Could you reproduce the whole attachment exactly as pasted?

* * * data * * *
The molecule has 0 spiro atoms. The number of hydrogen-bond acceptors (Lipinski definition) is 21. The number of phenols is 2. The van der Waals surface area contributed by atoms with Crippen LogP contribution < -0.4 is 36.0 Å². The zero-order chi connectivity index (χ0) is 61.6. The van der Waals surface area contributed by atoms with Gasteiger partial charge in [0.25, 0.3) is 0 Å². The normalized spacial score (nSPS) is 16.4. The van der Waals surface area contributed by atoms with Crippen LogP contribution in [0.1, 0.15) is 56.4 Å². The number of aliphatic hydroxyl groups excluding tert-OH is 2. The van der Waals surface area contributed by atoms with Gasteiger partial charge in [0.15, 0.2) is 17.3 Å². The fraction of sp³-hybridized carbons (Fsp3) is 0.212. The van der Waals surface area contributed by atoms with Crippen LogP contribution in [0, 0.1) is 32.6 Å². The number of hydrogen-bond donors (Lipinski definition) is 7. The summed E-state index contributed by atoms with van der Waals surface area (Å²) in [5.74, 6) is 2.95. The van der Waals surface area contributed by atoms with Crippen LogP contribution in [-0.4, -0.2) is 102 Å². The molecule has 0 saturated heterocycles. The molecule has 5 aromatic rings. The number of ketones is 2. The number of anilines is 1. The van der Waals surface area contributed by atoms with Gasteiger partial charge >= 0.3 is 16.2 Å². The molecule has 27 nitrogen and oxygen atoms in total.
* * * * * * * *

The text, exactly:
The molecule has 0 spiro atoms. The number of hydrogen-bond acceptors (Lipinski definition) is 21. The number of phenols is 2. The van der Waals surface area contributed by atoms with Crippen LogP contribution < -0.4 is 36.0 Å². The zero-order chi connectivity index (χ0) is 61.6. The van der Waals surface area contributed by atoms with Gasteiger partial charge in [0.25, 0.3) is 0 Å². The normalized spacial score (nSPS) is 16.4. The van der Waals surface area contributed by atoms with Crippen LogP contribution in [0.1, 0.15) is 56.4 Å². The number of aliphatic hydroxyl groups excluding tert-OH is 2. The van der Waals surface area contributed by atoms with Gasteiger partial charge in [0.15, 0.2) is 17.3 Å². The fraction of sp³-hybridized carbons (Fsp3) is 0.212. The van der Waals surface area contributed by atoms with Crippen LogP contribution in [0, 0.1) is 32.6 Å². The number of hydrogen-bond donors (Lipinski definition) is 7. The summed E-state index contributed by atoms with van der Waals surface area (Å²) in [5.74, 6) is 2.95. The van der Waals surface area contributed by atoms with Crippen LogP contribution in [-0.4, -0.2) is 102 Å². The molecule has 0 saturated heterocycles. The molecule has 5 aromatic rings. The number of ketones is 2. The number of anilines is 1. The van der Waals surface area contributed by atoms with Gasteiger partial charge >= 0.3 is 16.2 Å². The molecule has 27 nitrogen and oxygen atoms in total.